I enjoyed "Ride the High Country," though it's hard to argue it up further than being a well-done B-movie Western oater. The central dynamic is Scott and McCrea as hard men who've absorbed a lifetime of being downtrodden and disregarded. Regret is at the core of every scene in the movie, such as when Gil inquires after Steve's one-time, long-ago chance at love and family.

They both still look the part of genuine cowboys, though McCrea sports a bit of a paunch, and his grey hairs are carefully combed over the thin spots. He carries himself with a sense of both shame and pride, mournful for past misdeeds -- including a stint on the wrong side of the law -- while retaining his certainty that it's not usually hard to tell right from wrong.

Scott's character is a little underdeveloped by comparison, failing to struggle much with any kind of moral quandary about stealing the gold. It's only after Steve catches them in the act that Gil seems to have a moment of self-reflection and doubt.

As with most of Peckinpah's work, the women don't fare so well. Elsa comes across as a naive temptress, repeatedly presenting herself to men for their attention and then becoming defensive when they respond too enthusiastically. Given today's watershed moment of awareness about sexual harassment and abuse, her repeated rape peril is titanically disturbing.

Although N. B. Stone Jr., is credited with the screenplay, according to most lore Peckinpah himself and William S. Roberts actually wrote it.

Though I think it's a trifle overrated, "Ride the High Country" is still a worthy conveyance for two Western stars to ride off into their well-deserved sunset.

Sunday, January 14, 2018

Video review: "Blade Runner 2049"

“Blade Runner 2049” was my favorite film of 2014, mostly because “Blade Runner” is one of my most cherished movies ever, and I did not expect any sequel to do it justice. So I was gobsmacked to encounter a film that is a completely seamless revisit to the dystopian future envisioned by author Philip K. Dick, now 30 years further down a dark road.

Two things usually doom sequels: being too bold, or not bold enough. Most go the latter way, simply trying to reboot all the elements that made the first movie a success, without really moving the ball downfield from a storytelling example. “Star Wars: The Force Awakens” is a good recent example, as it’s basically a remake of “A New Hope.”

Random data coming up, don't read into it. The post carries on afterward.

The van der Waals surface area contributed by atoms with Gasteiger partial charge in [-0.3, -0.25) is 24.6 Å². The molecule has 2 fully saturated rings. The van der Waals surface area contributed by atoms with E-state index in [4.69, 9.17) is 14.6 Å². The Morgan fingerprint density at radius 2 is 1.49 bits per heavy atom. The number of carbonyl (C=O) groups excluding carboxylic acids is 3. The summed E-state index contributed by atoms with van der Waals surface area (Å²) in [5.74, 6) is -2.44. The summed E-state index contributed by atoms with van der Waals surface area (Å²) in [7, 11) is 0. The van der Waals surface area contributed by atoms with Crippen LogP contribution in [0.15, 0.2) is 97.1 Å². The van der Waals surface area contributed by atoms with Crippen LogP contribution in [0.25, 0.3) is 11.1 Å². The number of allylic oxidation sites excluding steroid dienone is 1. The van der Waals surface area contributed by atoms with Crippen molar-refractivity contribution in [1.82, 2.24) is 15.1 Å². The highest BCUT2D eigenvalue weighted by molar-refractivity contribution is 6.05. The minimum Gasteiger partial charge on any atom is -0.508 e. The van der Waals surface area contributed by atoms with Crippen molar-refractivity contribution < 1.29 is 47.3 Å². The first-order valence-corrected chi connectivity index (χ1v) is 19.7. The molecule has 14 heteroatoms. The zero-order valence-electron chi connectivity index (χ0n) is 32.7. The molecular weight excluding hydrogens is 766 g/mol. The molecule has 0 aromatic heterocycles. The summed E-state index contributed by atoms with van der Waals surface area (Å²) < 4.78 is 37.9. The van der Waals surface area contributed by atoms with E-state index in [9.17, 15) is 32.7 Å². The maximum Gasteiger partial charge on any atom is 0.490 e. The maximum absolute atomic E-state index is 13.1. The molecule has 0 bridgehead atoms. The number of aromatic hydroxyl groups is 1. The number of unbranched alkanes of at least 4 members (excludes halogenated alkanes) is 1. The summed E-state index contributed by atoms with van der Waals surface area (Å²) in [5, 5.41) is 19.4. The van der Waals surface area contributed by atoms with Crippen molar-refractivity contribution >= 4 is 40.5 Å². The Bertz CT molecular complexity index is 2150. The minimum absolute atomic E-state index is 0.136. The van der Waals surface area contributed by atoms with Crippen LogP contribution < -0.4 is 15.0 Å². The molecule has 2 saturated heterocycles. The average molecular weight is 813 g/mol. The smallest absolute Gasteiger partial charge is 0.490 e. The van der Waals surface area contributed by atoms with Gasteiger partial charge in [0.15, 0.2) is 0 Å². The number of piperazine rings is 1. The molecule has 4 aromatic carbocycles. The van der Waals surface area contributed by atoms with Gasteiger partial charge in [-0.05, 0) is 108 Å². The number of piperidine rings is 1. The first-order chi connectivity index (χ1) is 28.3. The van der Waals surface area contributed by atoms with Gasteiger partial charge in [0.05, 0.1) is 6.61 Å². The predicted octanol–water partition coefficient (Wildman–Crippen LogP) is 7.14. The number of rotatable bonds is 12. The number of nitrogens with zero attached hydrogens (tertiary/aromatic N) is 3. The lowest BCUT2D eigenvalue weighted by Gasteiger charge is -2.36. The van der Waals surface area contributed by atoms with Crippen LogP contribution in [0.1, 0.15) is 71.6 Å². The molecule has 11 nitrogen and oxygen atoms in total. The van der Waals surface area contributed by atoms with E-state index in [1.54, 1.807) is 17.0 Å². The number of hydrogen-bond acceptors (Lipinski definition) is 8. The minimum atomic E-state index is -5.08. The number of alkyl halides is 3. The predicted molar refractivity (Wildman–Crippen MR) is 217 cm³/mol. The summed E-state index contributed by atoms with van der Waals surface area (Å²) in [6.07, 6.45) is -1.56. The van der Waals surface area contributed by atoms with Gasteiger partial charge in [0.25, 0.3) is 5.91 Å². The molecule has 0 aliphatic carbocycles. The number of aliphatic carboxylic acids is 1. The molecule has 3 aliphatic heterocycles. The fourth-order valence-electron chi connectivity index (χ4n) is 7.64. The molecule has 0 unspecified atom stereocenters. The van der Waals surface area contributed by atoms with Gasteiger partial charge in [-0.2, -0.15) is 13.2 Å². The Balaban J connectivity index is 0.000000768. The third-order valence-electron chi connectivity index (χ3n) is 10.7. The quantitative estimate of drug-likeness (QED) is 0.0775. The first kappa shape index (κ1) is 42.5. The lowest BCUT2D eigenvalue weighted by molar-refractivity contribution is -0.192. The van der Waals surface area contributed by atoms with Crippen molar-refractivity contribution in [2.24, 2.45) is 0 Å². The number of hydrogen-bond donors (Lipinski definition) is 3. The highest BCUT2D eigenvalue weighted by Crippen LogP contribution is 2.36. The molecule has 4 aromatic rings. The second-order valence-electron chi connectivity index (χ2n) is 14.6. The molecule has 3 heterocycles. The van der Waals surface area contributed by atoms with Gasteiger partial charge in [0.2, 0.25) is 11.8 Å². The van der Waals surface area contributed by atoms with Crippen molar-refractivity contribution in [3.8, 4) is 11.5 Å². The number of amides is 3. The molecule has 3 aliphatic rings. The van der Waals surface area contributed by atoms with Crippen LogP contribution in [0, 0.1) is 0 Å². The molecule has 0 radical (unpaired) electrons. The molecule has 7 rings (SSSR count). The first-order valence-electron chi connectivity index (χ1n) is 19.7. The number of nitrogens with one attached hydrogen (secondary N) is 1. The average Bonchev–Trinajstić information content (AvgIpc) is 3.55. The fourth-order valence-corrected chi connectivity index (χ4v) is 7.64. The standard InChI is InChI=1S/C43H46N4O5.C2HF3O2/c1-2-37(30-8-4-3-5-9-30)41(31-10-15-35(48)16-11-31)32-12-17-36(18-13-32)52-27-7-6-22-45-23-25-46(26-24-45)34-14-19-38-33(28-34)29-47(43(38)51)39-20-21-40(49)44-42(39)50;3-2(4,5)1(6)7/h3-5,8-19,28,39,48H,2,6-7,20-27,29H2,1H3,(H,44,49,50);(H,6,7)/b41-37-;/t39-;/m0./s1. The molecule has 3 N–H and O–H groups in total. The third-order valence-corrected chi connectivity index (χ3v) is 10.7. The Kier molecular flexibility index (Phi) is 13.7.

When other filmmakers take over a franchise, they often want to put their own stamp on it, coming up with crazy concoctions that don’t mesh with the original material. This was the danger with “Blade Runner 2049,” with Denis Villeneuve taking over the director’s chair from Ridley Scott.

And yet the new movie looks, feels and sounds very much like the child of “Blade Runner.” Once again, it’s set in a world where bioengineered “replicants” serve as the virtual slaves of an uncaring human populous. Ryan Gosling plays K, a replicant Los Angeles police detective who’s really little more than a paid assassin of other “skin jobs” like himself who have wandered off the plantation.

He uncovers a plot that takes him right up to the very top of the corridors of power, where mega-tycoon Niander Wallace (Jared Leto) wants to launch the replicant trade to off-world markets. His very able assistant, Luv (an arresting Sylvia Hoeks), is put onto the case.

Harrison Ford returns as Deckard, the iconic blade runner from the first film, whom K encounters about halfway through in a clash of generations that’s every bit as electric as we’d hoped.

Ana de Armas plays Joi, K’s holographic “wife.” Manufactured by Niander’s omnipresent corporation, we suspect that Joi is merely another construct designed to keep the replicant workforce docile. But their love seems very real, indeed.

Beautifully shot by cinematographer Roger Deakins – his long-delayed Academy Award seems finally assured – “Blade Runner 2049” is a beautiful, disturbing look into a future that at times seems all too plausible.

Video bonus features are quite expansive, with a decent amount of goodies on the DVD version and even more for the Blu-ray combo pack.

The DVD includes six making-of mini-documentaries that combine together to form “Blade Runner 101.” These include “Blade Runners,” “The Replicant Evolution,” “The Rise of Wallace Corp,” “Welcome to 2049,” “Joi” and “Within the Skies.”

Upgrade to the Blu-ray, and you add another special feature, “Designing the World of Blade Runner 2049.”

Most intriguing are three prologue pieces that explore the world between 2019, when the original “Blade Runner” was set, and the new one we see. They are “2022: Black Out,” “2036: Nexus Dawn” and “2048: Nowhere to Run.”



Thursday, January 11, 2018

Review: "Phantom Thread"

I sincerely hope Daniel Day-Lewis doesn't carry through with his pledge to make "Phantom Thread" his final screen appearance, for the simple reason that I wouldn't want him to go out on such a sour note.

The esteemed actor has essentially been semi-retired for the last two decades, only appearing in a movie once every few years -- his last was five years ago, and won him an unprecedented third Oscar for Best Actor. It seems strange to call it a career now at the height of his powers, when he can pick and choose his projects. But Day-Lewis has publicly stated that playing in this film left him "overwhelmed by a sense of sadness."

Now that I've seen it, I know how he feels.